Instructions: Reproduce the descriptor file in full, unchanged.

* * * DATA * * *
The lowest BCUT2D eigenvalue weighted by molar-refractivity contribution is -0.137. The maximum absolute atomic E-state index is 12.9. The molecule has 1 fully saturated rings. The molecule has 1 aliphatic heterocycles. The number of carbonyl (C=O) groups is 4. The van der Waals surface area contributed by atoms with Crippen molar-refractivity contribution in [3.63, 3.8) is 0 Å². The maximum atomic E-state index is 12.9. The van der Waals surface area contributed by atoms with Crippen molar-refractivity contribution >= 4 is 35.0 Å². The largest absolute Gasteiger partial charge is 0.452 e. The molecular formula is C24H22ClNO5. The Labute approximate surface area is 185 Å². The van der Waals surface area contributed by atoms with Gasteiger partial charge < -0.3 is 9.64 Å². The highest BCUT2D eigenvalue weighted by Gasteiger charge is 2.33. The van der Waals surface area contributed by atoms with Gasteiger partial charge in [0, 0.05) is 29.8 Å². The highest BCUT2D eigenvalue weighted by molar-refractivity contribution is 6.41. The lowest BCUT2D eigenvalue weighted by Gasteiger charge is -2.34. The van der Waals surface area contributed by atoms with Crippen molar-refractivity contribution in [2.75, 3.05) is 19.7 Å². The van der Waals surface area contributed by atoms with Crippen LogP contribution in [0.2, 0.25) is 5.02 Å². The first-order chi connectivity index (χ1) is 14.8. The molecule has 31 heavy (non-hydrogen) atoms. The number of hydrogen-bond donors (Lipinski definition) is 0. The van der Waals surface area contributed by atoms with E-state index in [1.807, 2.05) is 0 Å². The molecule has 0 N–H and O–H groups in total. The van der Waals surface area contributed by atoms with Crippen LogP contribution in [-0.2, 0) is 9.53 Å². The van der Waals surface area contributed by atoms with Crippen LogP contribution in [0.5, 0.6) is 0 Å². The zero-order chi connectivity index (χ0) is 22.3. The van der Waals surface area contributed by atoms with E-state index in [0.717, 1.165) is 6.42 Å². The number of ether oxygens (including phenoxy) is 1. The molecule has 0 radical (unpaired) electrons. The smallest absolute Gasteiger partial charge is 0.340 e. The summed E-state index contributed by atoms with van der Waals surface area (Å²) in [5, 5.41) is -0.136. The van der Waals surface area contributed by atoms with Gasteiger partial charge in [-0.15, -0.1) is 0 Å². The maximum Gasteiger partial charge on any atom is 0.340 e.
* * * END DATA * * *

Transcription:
The lowest BCUT2D eigenvalue weighted by molar-refractivity contribution is -0.137. The maximum absolute atomic E-state index is 12.9. The molecule has 1 fully saturated rings. The molecule has 1 aliphatic heterocycles. The number of carbonyl (C=O) groups is 4. The van der Waals surface area contributed by atoms with Crippen molar-refractivity contribution in [3.63, 3.8) is 0 Å². The maximum atomic E-state index is 12.9. The van der Waals surface area contributed by atoms with Crippen molar-refractivity contribution >= 4 is 35.0 Å². The largest absolute Gasteiger partial charge is 0.452 e. The molecular formula is C24H22ClNO5. The Labute approximate surface area is 185 Å². The van der Waals surface area contributed by atoms with Gasteiger partial charge < -0.3 is 9.64 Å². The highest BCUT2D eigenvalue weighted by Gasteiger charge is 2.33. The van der Waals surface area contributed by atoms with Gasteiger partial charge in [0, 0.05) is 29.8 Å². The highest BCUT2D eigenvalue weighted by molar-refractivity contribution is 6.41. The lowest BCUT2D eigenvalue weighted by Gasteiger charge is -2.34. The van der Waals surface area contributed by atoms with Crippen molar-refractivity contribution in [2.75, 3.05) is 19.7 Å². The van der Waals surface area contributed by atoms with Crippen LogP contribution in [0.2, 0.25) is 5.02 Å². The first-order chi connectivity index (χ1) is 14.8. The molecule has 31 heavy (non-hydrogen) atoms. The number of hydrogen-bond donors (Lipinski definition) is 0. The van der Waals surface area contributed by atoms with E-state index in [1.807, 2.05) is 0 Å². The molecule has 0 N–H and O–H groups in total. The van der Waals surface area contributed by atoms with Crippen LogP contribution in [-0.2, 0) is 9.53 Å². The van der Waals surface area contributed by atoms with Crippen LogP contribution in [0.5, 0.6) is 0 Å². The zero-order chi connectivity index (χ0) is 22.3. The van der Waals surface area contributed by atoms with E-state index in [0.717, 1.165) is 6.42 Å². The number of ether oxygens (including phenoxy) is 1. The molecule has 0 radical (unpaired) electrons. The smallest absolute Gasteiger partial charge is 0.340 e. The summed E-state index contributed by atoms with van der Waals surface area (Å²) in [5, 5.41) is -0.136. The van der Waals surface area contributed by atoms with Gasteiger partial charge in [-0.15, -0.1) is 0 Å². The maximum Gasteiger partial charge on any atom is 0.340 e.